Reader’s Commentary Regarding the column about the video game Fortnite (May 25):
Reader – “My son, 18, is an elite athlete and AAA Hockey player since age six. He’s extremely intelligent.
“He never went to parties nor stayed out late. He was too busy with school and sports. But he wasn’t as socially mature as his school-mates.
“This year he was introduced to casual gatherings with hockey teammates and to video games. He’d never played these at home.
“Last November, he purchased a PS4 console, started playing Fortnite, and got hooked. We tried to get him to stop.
“Now he’s addicted to the game. He’s skipped school since February, dropped out of Grade 12, withdrawn from his real-life friends, and from spending time with family.
“From an Honours student wanting to go into medicine since Grade 10, he’s now an Internet-addicted high-school drop-out.
“This all happened pretty fast and we’re seeking professional help. Our son doesn’t admit to a problem and isn’t seeking support.
“We’re working each day and hope he comes to a realization that he needs to get back on track.
“Video games can take over someone’s life and this needs to be addressed more publicly.”
FRUSTRATED AND STRESSED PARENTS
The public, along with health professionals, just acquired a name for it on June 18, 2018: It’s called “Gaming Disorder.”
The problem isn’t unique to Fortnite – which became wildly popular partly because it was initially given away free.
Ever since computer games became available, there’ve been young people (adults, too) whose gaming crosses over into “unhealthy” levels of play.
Finally, the World Health Organization has announced that compulsively playing video games now qualifies as a new mental health condition.
Your son definitely needs professional help, as does your family in learning how to handle the situation.
According to Dr. Brent Conrad, a Canadian-based clinical psychologist for www.techaddiction.ca, “It’s critical that any rules around gaming are not only set, but consistently enforced.”
Your son acted so independently – buying the PS4 himself and dropping classes – that you unfortunately missed discussing controls early.
That’s why a mental health expert’s voice needs to be heard by him – e.g. helping him understand how dropping his education and all other interests will diminish his quality of life now and in the future.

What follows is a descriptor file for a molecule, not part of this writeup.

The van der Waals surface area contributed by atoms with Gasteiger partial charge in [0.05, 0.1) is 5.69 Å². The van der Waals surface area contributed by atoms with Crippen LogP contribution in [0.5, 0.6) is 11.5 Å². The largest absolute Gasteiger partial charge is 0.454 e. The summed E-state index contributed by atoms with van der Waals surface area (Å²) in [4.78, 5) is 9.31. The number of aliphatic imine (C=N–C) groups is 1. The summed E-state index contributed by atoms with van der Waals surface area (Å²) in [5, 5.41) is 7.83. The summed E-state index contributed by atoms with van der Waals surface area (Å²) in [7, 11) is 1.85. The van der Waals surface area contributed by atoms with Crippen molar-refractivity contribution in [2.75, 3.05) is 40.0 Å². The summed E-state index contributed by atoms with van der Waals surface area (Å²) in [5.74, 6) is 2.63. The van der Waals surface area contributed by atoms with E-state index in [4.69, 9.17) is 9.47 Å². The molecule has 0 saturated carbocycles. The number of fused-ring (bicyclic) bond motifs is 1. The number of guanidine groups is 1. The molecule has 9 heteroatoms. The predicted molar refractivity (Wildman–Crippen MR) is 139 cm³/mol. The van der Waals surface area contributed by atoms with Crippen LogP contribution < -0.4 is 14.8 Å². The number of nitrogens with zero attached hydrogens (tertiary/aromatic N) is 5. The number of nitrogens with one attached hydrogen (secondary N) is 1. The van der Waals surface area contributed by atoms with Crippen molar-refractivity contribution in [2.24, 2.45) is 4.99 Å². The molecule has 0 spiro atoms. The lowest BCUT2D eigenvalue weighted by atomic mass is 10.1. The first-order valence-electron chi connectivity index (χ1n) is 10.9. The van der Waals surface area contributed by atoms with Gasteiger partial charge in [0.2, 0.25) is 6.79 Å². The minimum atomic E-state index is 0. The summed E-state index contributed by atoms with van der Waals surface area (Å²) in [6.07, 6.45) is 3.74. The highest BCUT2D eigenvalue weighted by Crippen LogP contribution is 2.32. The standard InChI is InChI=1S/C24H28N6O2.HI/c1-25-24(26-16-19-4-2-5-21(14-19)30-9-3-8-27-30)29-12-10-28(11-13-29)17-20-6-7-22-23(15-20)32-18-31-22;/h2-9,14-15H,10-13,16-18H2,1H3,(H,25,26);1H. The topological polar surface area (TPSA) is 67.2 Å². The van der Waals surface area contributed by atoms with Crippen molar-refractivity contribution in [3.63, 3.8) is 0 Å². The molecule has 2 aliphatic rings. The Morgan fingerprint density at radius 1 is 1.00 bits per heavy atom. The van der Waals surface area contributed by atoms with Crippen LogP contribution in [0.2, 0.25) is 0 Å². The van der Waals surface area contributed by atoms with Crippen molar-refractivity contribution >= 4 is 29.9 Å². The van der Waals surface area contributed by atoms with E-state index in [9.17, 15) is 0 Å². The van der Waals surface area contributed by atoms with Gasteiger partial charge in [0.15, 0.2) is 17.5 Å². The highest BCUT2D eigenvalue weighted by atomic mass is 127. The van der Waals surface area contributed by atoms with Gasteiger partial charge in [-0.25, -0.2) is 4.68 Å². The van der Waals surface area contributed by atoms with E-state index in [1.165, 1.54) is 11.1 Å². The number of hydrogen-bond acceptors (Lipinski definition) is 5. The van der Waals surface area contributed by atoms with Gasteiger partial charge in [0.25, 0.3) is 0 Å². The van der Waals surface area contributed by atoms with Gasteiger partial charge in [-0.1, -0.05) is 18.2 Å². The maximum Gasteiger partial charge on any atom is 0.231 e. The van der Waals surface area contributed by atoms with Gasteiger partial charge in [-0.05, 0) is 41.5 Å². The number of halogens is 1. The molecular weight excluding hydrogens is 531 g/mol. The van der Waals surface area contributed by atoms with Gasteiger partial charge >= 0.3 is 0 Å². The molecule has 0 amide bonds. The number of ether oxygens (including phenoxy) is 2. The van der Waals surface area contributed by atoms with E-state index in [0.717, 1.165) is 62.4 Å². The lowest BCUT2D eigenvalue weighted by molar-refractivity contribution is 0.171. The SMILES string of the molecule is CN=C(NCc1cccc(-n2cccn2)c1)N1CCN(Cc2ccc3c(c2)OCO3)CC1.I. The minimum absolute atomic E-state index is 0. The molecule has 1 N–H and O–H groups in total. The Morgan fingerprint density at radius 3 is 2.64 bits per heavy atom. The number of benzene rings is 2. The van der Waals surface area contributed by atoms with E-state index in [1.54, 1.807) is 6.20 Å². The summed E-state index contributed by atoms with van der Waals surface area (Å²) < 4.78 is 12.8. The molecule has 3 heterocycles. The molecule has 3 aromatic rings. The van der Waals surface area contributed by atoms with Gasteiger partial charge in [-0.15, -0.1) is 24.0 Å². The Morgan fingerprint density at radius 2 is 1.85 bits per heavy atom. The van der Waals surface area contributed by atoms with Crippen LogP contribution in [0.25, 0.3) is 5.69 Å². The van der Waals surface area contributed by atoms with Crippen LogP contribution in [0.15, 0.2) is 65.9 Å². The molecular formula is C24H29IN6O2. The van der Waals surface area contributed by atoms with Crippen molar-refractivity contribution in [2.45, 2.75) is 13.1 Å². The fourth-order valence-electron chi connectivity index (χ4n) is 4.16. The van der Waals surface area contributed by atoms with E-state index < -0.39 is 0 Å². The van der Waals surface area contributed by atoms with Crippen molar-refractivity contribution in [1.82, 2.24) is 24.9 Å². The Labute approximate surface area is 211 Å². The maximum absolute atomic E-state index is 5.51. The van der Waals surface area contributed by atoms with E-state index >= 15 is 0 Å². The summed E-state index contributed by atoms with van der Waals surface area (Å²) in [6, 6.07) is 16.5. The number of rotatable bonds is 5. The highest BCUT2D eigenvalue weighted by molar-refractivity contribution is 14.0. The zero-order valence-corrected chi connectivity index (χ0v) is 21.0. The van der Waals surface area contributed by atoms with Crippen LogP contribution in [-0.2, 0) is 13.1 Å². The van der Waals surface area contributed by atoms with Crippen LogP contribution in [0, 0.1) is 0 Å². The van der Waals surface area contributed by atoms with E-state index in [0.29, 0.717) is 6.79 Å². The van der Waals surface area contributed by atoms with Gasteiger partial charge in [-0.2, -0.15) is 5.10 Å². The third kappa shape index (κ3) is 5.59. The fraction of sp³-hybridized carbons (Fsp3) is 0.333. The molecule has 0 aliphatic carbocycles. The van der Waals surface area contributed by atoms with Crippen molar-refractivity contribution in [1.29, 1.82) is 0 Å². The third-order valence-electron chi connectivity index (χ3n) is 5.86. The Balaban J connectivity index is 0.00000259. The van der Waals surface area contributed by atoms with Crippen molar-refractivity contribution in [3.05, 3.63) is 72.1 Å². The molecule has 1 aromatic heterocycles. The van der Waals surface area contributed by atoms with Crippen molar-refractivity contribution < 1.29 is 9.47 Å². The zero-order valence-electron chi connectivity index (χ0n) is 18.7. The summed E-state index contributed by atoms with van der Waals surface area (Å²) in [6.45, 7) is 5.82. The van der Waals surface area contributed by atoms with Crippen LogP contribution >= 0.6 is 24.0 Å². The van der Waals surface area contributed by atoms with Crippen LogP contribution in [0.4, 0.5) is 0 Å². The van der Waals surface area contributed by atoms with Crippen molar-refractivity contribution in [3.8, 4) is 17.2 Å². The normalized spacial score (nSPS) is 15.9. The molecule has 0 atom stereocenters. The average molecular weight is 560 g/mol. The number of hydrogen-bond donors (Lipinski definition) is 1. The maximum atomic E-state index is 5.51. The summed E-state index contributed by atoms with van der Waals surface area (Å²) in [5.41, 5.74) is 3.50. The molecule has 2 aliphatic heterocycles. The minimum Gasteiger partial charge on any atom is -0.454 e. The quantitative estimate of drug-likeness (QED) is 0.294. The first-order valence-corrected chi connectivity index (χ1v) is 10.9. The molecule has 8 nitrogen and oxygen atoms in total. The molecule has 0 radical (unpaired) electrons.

Dr. Conrad says, “the most popular treatment approach for computer game addiction is cognitive-behavioural therapy (CBT).”
Seek a CBT specialist for your son.
You describe him as lagging in social maturity compared to his peers, well before he found video gaming (and its false sense of validation and power).
But the WHO announcement has some psychologists reminding parents that not every child who spends hours playing games is an addict.
Seeking counselling for yourselves as parents, will help you learn how to discuss with your son the idea of his seeing a therapist himself.
Tell him that living with you, having your love and nurturing, plus his physical needs met, comes with some expectations and responsibilities.
Explain that going to counselling on his own is essential for his making choices about his own future.
Say too, that it’s your responsibility as parents to get him to see someone with knowledge and facts on where his obsessive gaming is leading.
It’s not to self-satisfaction nor rewards beyond a computer screen.
You and your husband then need to learn how to apply boundaries without losing your main goal, i.e. not driving your son away nor rejecting your much-needed guidance.
I’m one of those grandmothers who feels left out as I age. I’m in a retirement residence and get only rare visits - a common complaint amongst the residents.
I know my children love me, they tell me in emails. I wasn’t perfect, but we had a good relationship.
I’m independent and try to manage without them. But why don’t they drop in for just a half-hour coffee?
The stock response: “Sorry I didn't call, we were so busy.”
We looked after our parents, and thought we set a good example.
What is wrong now? Even if we’re loved, we feel neglected and alone.
Many people equate being busy with their kids to “parenting.” But the task of raising children also includes teaching/portraying values, such as caring and showing up.
A quick email doesn’t cut it. Nor does a 30-second call or text.
Grandchildren, adult children and grandparents all need connection, if at all possible.
Tip of the day:
Parents must set early boundaries on their children’s video-gaming and watch for signs of excessive involvement with it.